As remote workers, we benefit from a certain degree of location flexibility. We sometimes think we can work from anywhere. While remote workers may be able to move easily between different workstations, our work can’t always move with us.
For Mac-using remote workers, the Mac App Store(s aapl) presents a major step forward in making sure that we always have our tools with us, no matter where we are.
When I know I’ll be working from someone else’s computer, I mentally make a checklist of all the software I’ll need to download and install before I can get up and running. In some cases, this is a simple process, but in others, it’s quite difficult. It can be a considerable headache to depend on trial or demo versions of the software I need.
Now, however, the App Store allows us to install apps associated with our accounts to any Mac. This represents a major change for the better in the way we can work. Imagine signing in with your Apple ID and quickly and easily making a temporary workstation feel just like home. It’s a vision that’s now within reach, without the need for a remote server or enterprise support.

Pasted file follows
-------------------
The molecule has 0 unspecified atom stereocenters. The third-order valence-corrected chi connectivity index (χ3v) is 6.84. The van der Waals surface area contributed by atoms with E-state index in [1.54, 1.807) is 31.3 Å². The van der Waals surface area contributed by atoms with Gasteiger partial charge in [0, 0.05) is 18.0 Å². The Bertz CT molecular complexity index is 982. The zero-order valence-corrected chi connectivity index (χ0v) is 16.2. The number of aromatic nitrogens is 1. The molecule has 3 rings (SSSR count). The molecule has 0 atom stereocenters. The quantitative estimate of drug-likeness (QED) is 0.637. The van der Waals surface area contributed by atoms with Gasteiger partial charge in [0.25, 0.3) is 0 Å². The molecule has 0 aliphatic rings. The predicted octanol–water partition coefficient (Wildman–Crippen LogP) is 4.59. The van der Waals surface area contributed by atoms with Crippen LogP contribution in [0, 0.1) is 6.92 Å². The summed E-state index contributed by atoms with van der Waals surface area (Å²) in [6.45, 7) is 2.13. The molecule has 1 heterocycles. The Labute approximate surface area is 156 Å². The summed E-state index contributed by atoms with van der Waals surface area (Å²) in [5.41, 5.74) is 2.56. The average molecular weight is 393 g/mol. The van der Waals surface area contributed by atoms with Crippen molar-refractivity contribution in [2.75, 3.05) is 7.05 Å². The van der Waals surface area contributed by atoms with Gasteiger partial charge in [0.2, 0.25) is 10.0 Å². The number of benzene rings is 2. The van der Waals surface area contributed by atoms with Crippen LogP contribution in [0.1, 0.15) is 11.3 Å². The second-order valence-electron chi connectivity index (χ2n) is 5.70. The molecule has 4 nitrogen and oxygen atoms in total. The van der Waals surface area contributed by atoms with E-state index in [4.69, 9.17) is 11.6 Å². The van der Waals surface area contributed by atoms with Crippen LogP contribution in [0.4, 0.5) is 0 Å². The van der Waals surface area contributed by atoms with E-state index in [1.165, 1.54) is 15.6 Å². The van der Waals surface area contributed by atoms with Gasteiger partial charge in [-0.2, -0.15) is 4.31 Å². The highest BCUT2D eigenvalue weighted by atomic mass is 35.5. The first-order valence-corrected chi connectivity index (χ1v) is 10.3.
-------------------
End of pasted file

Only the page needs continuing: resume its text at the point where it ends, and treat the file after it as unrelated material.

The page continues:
As long as you’re using the software for personal use, you should be able to log into the App Store from any Mac and download the apps you need. Once you’re done, you can just uninstall your software, transfer any stored data to a thumb drive or to storage space in the cloud (if it isn’t already automatically synced, as with apps like Evernote) and go. You’ll be able to spend less time on setup and configuration, and more time actually getting work done.
So the App Store makes Mac software more portable, and it also makes it more discoverable. It will be a lot easier to find the right app for the job, and will simplify making sure that clients and co-workers have access to the same tools as you do. Eventually, when Apple introduces Mac app gifting, you’ll be able to provide teammates with the tools they need on demand, and they won’t need to pick up the cost.
The current Mac App Store is only the beginning. It’ll be built-in to OS X Lion, which means eventually it’ll be on every Mac you encounter. And it’s likely that apps won’t be the only thing you can grab from the cloud. User accounts, preferences, application data and documents; evidence suggests that soon it’ll reside on the web for easy access from wherever you happen to be.
Related content from GigaOM Pro (sub req’d):
- Will Facebook (or Apple) Be the Next Great Hadoop Champion?
- 8 Infrastructure Companies Poised to Make Headlines in 2011
- Mobile 2011: Data Consumption Will Explode